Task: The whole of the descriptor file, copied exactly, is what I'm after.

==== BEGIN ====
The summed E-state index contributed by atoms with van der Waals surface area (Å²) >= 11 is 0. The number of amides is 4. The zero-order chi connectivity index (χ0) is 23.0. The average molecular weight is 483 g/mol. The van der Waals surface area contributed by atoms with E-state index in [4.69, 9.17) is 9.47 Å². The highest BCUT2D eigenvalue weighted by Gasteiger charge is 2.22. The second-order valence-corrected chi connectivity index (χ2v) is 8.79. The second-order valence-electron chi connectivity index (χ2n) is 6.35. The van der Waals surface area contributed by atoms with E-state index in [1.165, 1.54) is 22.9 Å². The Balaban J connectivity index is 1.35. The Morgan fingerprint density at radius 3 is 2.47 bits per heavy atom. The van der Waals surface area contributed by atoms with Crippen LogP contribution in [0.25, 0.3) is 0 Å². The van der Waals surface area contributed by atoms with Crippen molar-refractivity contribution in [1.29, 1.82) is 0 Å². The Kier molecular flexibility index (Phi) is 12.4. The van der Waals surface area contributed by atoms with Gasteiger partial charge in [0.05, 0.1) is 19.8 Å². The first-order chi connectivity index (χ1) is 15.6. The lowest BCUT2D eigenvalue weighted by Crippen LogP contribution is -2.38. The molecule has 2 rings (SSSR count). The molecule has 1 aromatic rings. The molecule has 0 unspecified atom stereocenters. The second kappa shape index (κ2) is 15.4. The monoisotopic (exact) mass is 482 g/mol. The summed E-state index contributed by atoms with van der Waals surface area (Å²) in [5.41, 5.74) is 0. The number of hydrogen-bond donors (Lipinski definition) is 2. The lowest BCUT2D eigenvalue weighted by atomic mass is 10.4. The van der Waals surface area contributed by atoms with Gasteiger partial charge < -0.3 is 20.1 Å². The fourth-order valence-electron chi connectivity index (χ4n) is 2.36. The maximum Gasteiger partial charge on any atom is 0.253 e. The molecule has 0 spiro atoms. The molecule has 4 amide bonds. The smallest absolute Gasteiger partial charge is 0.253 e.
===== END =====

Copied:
The summed E-state index contributed by atoms with van der Waals surface area (Å²) >= 11 is 0. The number of amides is 4. The zero-order chi connectivity index (χ0) is 23.0. The average molecular weight is 483 g/mol. The van der Waals surface area contributed by atoms with E-state index in [4.69, 9.17) is 9.47 Å². The highest BCUT2D eigenvalue weighted by Gasteiger charge is 2.22. The second-order valence-corrected chi connectivity index (χ2v) is 8.79. The second-order valence-electron chi connectivity index (χ2n) is 6.35. The van der Waals surface area contributed by atoms with E-state index in [1.165, 1.54) is 22.9 Å². The Balaban J connectivity index is 1.35. The Morgan fingerprint density at radius 3 is 2.47 bits per heavy atom. The van der Waals surface area contributed by atoms with Crippen LogP contribution in [0.25, 0.3) is 0 Å². The van der Waals surface area contributed by atoms with Crippen molar-refractivity contribution in [1.29, 1.82) is 0 Å². The Kier molecular flexibility index (Phi) is 12.4. The van der Waals surface area contributed by atoms with Gasteiger partial charge in [0.05, 0.1) is 19.8 Å². The first-order chi connectivity index (χ1) is 15.6. The lowest BCUT2D eigenvalue weighted by Crippen LogP contribution is -2.38. The molecule has 2 rings (SSSR count). The molecule has 1 aromatic rings. The molecule has 0 unspecified atom stereocenters. The second kappa shape index (κ2) is 15.4. The monoisotopic (exact) mass is 482 g/mol. The summed E-state index contributed by atoms with van der Waals surface area (Å²) in [5.41, 5.74) is 0. The number of hydrogen-bond donors (Lipinski definition) is 2. The lowest BCUT2D eigenvalue weighted by atomic mass is 10.4. The van der Waals surface area contributed by atoms with Gasteiger partial charge < -0.3 is 20.1 Å². The fourth-order valence-electron chi connectivity index (χ4n) is 2.36. The maximum Gasteiger partial charge on any atom is 0.253 e. The molecule has 0 spiro atoms. The molecule has 4 amide bonds. The smallest absolute Gasteiger partial charge is 0.253 e.